Wizards of Oz

"Life is fraughtless ... when you're thoughtless."


Wizards is Global!

Wizards of Oz is officially global! Today, at 10:40am, we had our first visitor from the continent of Africa -- in particular, the nation of South Africa. We've had visits from all other continents (except Antarctica) in our first three months of blogging -- so "Baie dankie" to Midrand, Gauteng!

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Climate Change: Yes, but Why?

Personal opinion: I believe too many people are accepting what the mainstream media feeds them regarding climate change without digging into the data.

Is climate change happening? Certainly -- the receding polar ice is indisputable evidence of increasing temperatures. Where the train runs off the rails is when we try to ascribe causality.

We too easily accept the conclusion ("accusation"?) that humankind MUST be the cause -- that the increase in alleged "greenhouse gases" must be why temperatures are increasing, so therefore let's cut emissions -- reduce coal burning power plants -- buy E85 vehicles
-- spend BILLIONS on carbon scrubbers and other retrofits to "dirty" systems.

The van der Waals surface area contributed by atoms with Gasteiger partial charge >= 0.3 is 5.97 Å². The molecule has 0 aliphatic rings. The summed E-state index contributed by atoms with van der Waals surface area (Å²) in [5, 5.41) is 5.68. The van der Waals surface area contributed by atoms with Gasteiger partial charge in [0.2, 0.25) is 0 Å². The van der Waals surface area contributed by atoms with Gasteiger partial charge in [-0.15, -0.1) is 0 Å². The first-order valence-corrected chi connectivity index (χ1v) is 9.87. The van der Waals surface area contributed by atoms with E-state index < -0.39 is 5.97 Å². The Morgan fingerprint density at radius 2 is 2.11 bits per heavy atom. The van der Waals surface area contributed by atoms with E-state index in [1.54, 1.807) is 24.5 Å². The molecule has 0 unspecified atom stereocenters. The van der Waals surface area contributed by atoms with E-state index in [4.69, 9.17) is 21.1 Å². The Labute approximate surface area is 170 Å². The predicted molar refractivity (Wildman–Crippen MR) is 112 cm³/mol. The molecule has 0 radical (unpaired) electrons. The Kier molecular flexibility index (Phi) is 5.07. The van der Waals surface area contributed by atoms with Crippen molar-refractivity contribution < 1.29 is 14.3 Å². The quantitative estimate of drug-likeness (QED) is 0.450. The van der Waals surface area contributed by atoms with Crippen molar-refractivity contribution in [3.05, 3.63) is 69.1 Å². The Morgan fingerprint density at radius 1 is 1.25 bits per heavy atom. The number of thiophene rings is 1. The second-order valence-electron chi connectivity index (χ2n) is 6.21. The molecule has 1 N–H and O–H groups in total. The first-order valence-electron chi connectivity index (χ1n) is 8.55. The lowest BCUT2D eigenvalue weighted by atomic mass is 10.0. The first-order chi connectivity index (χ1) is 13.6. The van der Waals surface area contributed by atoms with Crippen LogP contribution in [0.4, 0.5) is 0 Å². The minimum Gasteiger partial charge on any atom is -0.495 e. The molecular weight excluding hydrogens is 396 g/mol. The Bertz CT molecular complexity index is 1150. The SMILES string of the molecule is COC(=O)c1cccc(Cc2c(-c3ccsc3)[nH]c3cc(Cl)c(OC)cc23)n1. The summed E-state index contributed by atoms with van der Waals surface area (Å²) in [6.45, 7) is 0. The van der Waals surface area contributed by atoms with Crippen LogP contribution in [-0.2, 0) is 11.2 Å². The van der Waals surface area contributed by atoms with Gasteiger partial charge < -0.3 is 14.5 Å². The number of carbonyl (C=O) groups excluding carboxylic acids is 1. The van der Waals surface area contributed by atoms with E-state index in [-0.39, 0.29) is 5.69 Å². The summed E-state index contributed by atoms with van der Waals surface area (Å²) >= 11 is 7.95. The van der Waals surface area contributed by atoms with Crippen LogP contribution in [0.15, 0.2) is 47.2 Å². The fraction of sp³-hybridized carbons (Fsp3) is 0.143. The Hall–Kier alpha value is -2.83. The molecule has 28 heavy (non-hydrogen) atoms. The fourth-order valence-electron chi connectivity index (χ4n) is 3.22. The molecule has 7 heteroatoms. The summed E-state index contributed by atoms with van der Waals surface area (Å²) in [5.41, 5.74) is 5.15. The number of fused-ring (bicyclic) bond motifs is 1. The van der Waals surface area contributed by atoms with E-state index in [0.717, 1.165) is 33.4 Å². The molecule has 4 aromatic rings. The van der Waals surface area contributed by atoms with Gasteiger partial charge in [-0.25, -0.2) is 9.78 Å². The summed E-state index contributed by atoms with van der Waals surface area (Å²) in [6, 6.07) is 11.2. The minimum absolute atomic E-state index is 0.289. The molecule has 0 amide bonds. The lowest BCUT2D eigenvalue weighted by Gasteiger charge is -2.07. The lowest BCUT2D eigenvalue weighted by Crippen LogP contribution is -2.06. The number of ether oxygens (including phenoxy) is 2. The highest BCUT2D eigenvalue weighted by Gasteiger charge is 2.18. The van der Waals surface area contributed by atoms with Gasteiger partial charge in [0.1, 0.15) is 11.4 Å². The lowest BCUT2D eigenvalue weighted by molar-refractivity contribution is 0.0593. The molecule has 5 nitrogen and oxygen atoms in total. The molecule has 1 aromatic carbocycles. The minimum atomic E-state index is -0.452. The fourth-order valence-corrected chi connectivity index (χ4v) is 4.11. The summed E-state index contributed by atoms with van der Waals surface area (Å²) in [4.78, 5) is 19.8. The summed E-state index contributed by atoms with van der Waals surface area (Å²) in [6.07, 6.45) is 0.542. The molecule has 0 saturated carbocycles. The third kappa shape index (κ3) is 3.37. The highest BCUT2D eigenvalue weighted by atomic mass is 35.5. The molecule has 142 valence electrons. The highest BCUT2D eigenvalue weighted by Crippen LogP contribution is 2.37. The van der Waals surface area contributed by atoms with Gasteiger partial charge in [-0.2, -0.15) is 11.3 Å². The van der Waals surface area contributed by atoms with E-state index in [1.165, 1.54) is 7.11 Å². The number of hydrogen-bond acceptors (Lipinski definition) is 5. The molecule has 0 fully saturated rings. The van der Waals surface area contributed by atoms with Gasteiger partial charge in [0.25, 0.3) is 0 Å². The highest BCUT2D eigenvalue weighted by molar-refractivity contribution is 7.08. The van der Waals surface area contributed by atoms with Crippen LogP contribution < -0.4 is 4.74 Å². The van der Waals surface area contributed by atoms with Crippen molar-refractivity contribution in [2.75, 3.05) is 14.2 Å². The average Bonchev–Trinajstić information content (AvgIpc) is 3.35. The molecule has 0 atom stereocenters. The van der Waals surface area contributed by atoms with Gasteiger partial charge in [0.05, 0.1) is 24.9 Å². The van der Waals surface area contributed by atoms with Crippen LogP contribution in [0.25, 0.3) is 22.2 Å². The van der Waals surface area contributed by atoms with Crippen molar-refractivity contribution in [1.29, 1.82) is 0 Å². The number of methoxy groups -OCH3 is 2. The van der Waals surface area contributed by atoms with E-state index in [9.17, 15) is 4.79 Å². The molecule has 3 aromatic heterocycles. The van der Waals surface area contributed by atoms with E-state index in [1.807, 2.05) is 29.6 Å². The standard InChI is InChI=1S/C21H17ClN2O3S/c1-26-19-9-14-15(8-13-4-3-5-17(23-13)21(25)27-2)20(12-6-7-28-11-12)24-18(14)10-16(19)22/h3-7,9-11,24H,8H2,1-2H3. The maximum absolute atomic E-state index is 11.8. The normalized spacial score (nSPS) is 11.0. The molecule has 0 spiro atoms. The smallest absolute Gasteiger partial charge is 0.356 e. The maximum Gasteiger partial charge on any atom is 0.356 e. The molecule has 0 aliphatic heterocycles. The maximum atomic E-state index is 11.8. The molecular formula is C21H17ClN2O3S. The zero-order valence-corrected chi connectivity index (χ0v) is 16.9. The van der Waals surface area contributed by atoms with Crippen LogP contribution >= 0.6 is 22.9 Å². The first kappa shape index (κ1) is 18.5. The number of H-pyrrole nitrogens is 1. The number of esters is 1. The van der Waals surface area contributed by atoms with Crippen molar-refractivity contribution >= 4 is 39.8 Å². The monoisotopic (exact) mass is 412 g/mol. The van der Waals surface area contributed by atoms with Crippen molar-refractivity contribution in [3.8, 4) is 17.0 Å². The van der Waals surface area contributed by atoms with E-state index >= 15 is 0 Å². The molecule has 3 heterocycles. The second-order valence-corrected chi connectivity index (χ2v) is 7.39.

But too few are questioning the models that present that data. Too few are asking about those funky "weighting" factors to make the models fit the data (e.g., why methane gets a 1.1 multiple but CO2 gets a 1.4). I've asked a few climatologists, who have answered they don't know. Which proves the dictum, "All models are WRONG, but some are useful." In fact, one can correlate the data showing Republicans in the U.S. Senate to observed sunspot number. Gotta be a causal link, right?

Then I ask why, if CO2 is the cause, we haven't seen similar increases in atmospheric temperatures at higher altitudes over time. Wouldn't it make sense that the "greenhouse gas blanket" that traps heat would trap more heat at the ambient altitude of the gases? (And don't cite the planet Venus as "evidence" of CO2's infrared transport capacity -- Venus's atmosphere is nearly 90 times as dense as Earth's,with no carbon cycle for surface reclamation of carbon emissions, and their daily rotation is slower than their "year" around the sun.) Same answer from the scientists -- nobody was willing to assert causality when challenged with specifics (instead a couple retreated to "confidence levels", the refuge of the risk averse who don't really know for sure what they're talking about).